The company's CEO Hank Barry is in "serious negotiations" with the powers that be...
NAPSTER CEO HANK BARRY has said he is in “serious negotiations” with major labels in the US to try and forge a last-minute truce with the record industry before the axe finally falls on the site.
And the Recording Industry of America Association has indicated that its members could be open to negotiating deals with the company.
According to reports on [url=]www.mtv.com, Barry is making a last-minute behind the scenes bid to avert the lawsuits being waged by major labels, which could result in damages totalling billions of dollars – up to $100,000 per song whose copyright is found to have been infringed.
As previously reported on NME.COM, an injunction against the file-swapping software provider was heard by an appeals court in San Francisco on Monday (February 12), and while it has been referred back to a District court, the judges agreed with the majority of the Recording Industry of America Association’s legal arguments, including the key point that file-swapping by music fans infringes copyright. It is now almost certain that the RIAA will be successful in closing down the site.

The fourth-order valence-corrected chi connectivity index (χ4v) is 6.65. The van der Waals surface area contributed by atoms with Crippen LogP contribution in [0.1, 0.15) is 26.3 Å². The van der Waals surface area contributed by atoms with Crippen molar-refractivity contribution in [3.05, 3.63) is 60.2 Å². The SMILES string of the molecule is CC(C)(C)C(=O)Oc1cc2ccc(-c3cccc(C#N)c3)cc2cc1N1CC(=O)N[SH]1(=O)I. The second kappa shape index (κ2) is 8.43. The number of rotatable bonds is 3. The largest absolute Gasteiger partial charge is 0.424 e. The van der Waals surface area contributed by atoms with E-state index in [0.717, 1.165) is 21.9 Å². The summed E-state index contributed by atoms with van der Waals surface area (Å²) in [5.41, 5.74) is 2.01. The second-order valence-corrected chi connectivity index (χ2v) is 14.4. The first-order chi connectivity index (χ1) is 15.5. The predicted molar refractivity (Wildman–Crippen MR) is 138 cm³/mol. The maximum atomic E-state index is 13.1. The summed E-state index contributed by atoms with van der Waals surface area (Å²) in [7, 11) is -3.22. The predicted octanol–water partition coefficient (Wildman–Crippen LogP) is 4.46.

However, the site’s founder Shawn Fanning and Barry are hoping to negotiate deals with major labels along the lines of the agreement reached with BMG to create a subscription-based version of its service, where fans will pay to download songs by BMG artists.
And RIAA president Hilary Rosen has indicated that major labels represented by the body may be willing to consider settlement proposals.
“We feel really strongly there’s a big win here, not only for the consumers but for the record companies and artists. In the background, we’re still trying to settle to keep the community alive,” Fanning told MTV news.
And he took a defiant tone, adding: “We’re going to maintain file-sharing. People [putting] up music that they want to share with other people results in so much stuff out there that you can’t find anywhere else. If we were to change that, it wouldn’t be Napster any more, and it wouldn’t be nearly as valuable to the user.”
BMG chief Andreas Schmitd added that: “File-sharing is here to stay, and we will continue to build a membership-based Napster service that will be supported by the music industry.”